What do the Black Panthers, the American Indian Movement, the Puerto Rican Independence Movement, the Move Organization and Black Lives Matter have in common? They have all been denounced and delegitimized by the corporate establishment and mainstream media.
The Civil Rights and Revolutionary Struggles of the ‘60s and 70s challenged American racism, classism and sexism. They also disrupted our imperialist foreign policy. Eventually, the United States Government brought down or seriously humbled the Black Panthers, the Anti-Vietnam War Movement, the Puerto Rican Independence Movement, the American Indian Movement, etc. Many leaders were jailed. Will the current struggle face the same fate?
In the late 1990s, a movement to free all U.S. political prisoners and prisoners of war began to take root. Several wide scale political actions took place in Washington, DC and Philadelphia. Filmmakers, Liane Scott, Joan Yoshiwara, Eddie Becker and Jorge Abeledo covered these events. The result is The Walls of Jericho and the Movement That’s Shaking Them, a two-hour documentary, that includes activists protesting on behalf of Mumia Abu-Jamal, Leonard Peltier, the Move 9, the Puerto Rican Political Prisoners, Black Panthers Russel Maroon Shoats and Eddie Conway and many more.
Revolutionary thinkers Kathleen Cleaver, Carl Dix, Chokwe Lumumba, Angela Davis, Ramona Africa all weigh in on the state of the movement and the related issues of police brutality and the prison industrial complex. Rank and file activists also share their knowledge and opinions. The Walls of Jericho serves as a popular education primer on political prisoners jailed as a result of the civil and human rights uprisings of the ‘60s and ‘70s.
It cannot be denied that in the last half century, racism, heterosexism, xenophobia, etc. have become less overt. But at the same time, US military misadventures migrated from Central America and Southeast Asia to the oil-rich Middle East. The planet’s resources continue to be assaulted. Police brutality and mass incarceration replaced Jim Crow. The revolutionary work that blossomed in the ‘60s and ‘70s is not finished. Tactics used to disrupt activism of the past are and will be used again.
We invite you to join us at this screening of The Walls of Jericho and the Movement That’s Shaking Them and the follow up discussion. In the spirit of Sankofa, we will learn from the past and move even more boldly into a future shaped by the people and not the forces of oligarchy.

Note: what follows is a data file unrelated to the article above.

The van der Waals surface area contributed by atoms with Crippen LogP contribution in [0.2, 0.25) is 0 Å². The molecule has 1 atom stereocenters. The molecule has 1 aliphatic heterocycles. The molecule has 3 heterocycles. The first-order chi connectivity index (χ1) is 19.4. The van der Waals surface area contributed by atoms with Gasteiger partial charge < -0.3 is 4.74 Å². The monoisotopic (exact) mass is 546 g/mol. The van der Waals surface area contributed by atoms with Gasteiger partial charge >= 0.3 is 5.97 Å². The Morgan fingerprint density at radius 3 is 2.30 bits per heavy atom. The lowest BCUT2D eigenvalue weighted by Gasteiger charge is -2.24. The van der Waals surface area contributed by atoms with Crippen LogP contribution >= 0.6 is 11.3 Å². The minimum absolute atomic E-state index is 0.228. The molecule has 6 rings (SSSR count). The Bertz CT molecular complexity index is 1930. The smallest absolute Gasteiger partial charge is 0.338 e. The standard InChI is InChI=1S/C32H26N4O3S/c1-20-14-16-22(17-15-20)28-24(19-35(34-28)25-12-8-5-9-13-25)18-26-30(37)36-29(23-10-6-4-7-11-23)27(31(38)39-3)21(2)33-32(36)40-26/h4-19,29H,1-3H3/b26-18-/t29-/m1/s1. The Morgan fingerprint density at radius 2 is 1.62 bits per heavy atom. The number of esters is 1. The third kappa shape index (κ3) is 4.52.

Below is a segment from the documentary that focuses on police brutality.
“…Afro-Americans have never had any kind of a chance to recover from the traumatic wounds of slavery…”
- Michele Wallace, The Culture War within the Culture Wars
“Mamma, did you ever love us?” Hannah Peace asks her mother, Eva Peace, in ‘Sula’, Toni Morrison’s second novel. When Eva whirls into an uproar in response to the question, Hannah attempts to clarify, “I was talkn’ ‘bout something else… Like. Playn’ with us. Did you ever, you know, play with us?”. Eva, however, is still furious; “Play? Wasn’t nobody playin’ in 1895… 1895 was a killer, girl. Things was bad. Niggers was dying like flies.”.
From this snippet of the novel, it would be extraordinarily easy to identify Eva as a callously utilitarian parent as our society claims increasing interest in children’s needs for parental affection. An inattentiveness to context may even encourage some to condemn Eva for her reaction to Hannah’s curiosity. However, only by examining Eva’s past can we acquire insight into her temperament.
Abandoned by her wayward husband, Eva was left with very few resources and three children to raise single-handedly. After weeks of staving off starvation, Eva entrusts her children to a neighbor and leaves town in search of work. Eighteen months after her departure, Eva returns—missing a leg and possessing enough money to build a house of her own. While Eva’s neighbors relentlessly gossip about how Eva lost her leg and obtained presumed wealth, I am more concerned with what Eva’s lost leg symbolizes.
Eva’s lost leg symbolically represents the sacrifices Black single mothers have made, and continue to make, to ensure that they’re able to provide their children with sustenance and shelter. As the word implies, all sacrifices, even those that make survival possible, come at a cost. In Eva’s case, being without two legs leaves her homestuck, living in a wagon on her home’s third floor until her granddaughter, Sula, enters adulthood. And, even before venturing off, Eva is unable to deal with her anger at Boyboy, her ex-husband, for deserting her, “…the demands of feeding her three children so acute she had to postpone her anger for two years until she had both the time and energy for it.”.
While I believe that Black single mothers have experiences which most parallel Eva’s, I also believe that aspects of Eva’s experience are shared by Black people collectively, regardless of parenting status and gender. Due to the sheer viciousness of white supremacy, from enslavement to displacement to racial apartheid, Black people have survived for centuries in a society dependent upon our mental, emotional, and physical brokenness to sustain itself.